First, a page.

Dromaeosaurs, known colloquially as raptors, are a family of theropod dinosaurs. They were found only in the Northern Hemisphere. These carnivorous dinosaurs differed from the other meat-eaters by their light and gracile skeletons, keen senses and deadly sickle-like claws on their feet. The last raptors even had true feathers on their bodies, and possess various skeletal features that connect them with birds, especially flightless ones.
Curiously, dromaeosaurs had shrunk during the course of their evolution - from Utahraptor (6 m long) and Deinonychus (4 m long) to much smaller Velociraptor (2 m long) and even smaller Microraptor - a trend that enabled them to survive for millions of years and for their cousins to evolve into first modern birds.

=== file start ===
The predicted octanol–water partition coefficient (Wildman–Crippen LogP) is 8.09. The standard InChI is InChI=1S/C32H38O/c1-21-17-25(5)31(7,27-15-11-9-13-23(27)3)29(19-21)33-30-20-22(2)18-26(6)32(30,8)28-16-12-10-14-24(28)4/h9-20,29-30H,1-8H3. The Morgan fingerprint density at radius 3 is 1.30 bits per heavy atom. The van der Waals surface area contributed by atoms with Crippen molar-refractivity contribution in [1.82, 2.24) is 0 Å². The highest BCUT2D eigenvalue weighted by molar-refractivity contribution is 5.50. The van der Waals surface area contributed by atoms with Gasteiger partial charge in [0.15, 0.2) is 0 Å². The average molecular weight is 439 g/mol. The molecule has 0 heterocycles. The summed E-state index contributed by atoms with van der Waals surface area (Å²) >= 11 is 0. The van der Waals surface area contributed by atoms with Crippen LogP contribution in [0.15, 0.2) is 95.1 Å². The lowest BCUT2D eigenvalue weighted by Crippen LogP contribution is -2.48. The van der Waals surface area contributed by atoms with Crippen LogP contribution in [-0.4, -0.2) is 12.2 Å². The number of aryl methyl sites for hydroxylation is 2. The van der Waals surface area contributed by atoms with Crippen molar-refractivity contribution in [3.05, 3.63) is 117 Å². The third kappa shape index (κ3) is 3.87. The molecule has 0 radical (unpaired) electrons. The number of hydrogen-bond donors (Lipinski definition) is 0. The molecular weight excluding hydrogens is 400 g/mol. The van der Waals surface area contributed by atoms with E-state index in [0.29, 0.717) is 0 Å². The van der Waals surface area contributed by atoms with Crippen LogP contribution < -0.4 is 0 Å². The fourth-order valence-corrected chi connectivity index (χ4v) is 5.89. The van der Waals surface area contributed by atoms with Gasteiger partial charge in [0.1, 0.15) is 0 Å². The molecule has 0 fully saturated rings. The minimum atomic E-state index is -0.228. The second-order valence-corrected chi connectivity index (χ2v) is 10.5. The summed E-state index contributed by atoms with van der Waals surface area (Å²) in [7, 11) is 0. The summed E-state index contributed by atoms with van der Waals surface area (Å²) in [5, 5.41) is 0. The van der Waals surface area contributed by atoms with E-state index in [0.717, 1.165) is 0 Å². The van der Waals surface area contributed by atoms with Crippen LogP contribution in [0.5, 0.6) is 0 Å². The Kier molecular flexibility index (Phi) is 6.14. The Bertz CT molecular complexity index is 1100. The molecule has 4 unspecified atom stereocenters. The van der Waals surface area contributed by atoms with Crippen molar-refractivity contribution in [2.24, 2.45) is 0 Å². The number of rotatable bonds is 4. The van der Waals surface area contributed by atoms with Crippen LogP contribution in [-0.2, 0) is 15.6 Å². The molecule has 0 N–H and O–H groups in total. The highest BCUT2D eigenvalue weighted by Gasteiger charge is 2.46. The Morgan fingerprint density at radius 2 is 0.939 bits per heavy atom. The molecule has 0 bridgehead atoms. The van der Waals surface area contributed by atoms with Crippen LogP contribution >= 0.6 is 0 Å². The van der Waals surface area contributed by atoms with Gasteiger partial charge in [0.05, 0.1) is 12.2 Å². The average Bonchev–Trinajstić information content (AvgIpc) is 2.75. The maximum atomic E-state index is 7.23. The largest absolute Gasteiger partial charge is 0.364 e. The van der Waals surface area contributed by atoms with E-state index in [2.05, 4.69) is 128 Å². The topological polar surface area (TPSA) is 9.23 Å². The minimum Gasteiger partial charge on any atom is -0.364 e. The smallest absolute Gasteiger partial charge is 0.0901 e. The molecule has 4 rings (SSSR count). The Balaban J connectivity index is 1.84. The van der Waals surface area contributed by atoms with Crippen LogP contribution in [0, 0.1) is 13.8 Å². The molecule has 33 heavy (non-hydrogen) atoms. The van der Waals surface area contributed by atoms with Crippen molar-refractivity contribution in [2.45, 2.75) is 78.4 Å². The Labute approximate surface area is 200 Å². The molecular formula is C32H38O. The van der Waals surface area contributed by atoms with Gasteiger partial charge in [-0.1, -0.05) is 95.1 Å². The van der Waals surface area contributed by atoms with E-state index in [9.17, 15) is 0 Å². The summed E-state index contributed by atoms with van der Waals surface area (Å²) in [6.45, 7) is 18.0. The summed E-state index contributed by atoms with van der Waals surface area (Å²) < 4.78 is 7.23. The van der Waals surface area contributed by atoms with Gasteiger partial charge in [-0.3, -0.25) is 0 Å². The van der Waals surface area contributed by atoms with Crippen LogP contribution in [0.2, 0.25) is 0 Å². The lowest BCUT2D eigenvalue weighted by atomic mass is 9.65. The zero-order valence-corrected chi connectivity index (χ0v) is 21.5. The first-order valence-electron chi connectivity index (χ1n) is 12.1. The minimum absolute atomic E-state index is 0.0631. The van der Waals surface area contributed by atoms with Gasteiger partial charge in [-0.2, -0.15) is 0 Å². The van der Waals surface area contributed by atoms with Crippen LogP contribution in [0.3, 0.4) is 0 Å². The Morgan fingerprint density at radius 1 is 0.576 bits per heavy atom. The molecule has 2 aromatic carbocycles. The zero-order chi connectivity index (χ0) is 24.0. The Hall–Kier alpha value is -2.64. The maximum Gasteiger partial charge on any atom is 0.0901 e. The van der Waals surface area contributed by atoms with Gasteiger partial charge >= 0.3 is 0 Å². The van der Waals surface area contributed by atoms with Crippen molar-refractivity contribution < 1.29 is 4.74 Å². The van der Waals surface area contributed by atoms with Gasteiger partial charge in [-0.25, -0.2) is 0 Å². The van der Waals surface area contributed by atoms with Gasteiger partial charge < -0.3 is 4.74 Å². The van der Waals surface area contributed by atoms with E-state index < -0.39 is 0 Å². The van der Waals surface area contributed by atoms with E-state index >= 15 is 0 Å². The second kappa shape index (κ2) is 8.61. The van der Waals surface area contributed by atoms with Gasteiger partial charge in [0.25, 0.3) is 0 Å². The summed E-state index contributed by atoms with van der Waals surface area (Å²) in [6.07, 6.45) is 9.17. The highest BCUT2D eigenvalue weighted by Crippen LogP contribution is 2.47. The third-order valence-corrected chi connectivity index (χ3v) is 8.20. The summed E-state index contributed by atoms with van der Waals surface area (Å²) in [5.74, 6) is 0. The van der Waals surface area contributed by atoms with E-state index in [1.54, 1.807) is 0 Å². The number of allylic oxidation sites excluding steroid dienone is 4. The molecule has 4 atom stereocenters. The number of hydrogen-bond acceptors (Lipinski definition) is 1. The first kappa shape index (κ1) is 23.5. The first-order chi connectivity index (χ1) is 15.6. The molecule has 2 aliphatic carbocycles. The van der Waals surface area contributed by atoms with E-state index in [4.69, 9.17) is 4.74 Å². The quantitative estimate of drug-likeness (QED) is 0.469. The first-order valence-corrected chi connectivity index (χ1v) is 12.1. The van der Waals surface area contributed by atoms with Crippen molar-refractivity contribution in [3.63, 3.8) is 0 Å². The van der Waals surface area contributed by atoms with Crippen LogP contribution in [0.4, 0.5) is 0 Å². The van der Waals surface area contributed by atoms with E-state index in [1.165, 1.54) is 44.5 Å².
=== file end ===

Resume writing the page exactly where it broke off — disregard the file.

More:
Dromaeosaurs were also among the most social of theropods. Many species of them, including even the largest known, may have lived and hunted in packs, which varied in numbers and would even have family structures within them. While most theropods are now known to have lived and hunt this way in real life, raptors are the first to have been evidenced to do so.
List of dromaeosaursEdit
Utahraptor was the largest raptor, as well as one of the first. It lived in North America as well as some patches of Europe. Shortly afterwards, the arboreal Microraptor arrived in China. The large Deinonychus evolved in North America.
During the late Cretaceous, a diverse range of dromaeosaurs evolved. The infamous Velociraptor lived in the deserts of Mongolia. Meanwhile in North America, raptors like Hesperonychus and Dromaeosaurus thrived.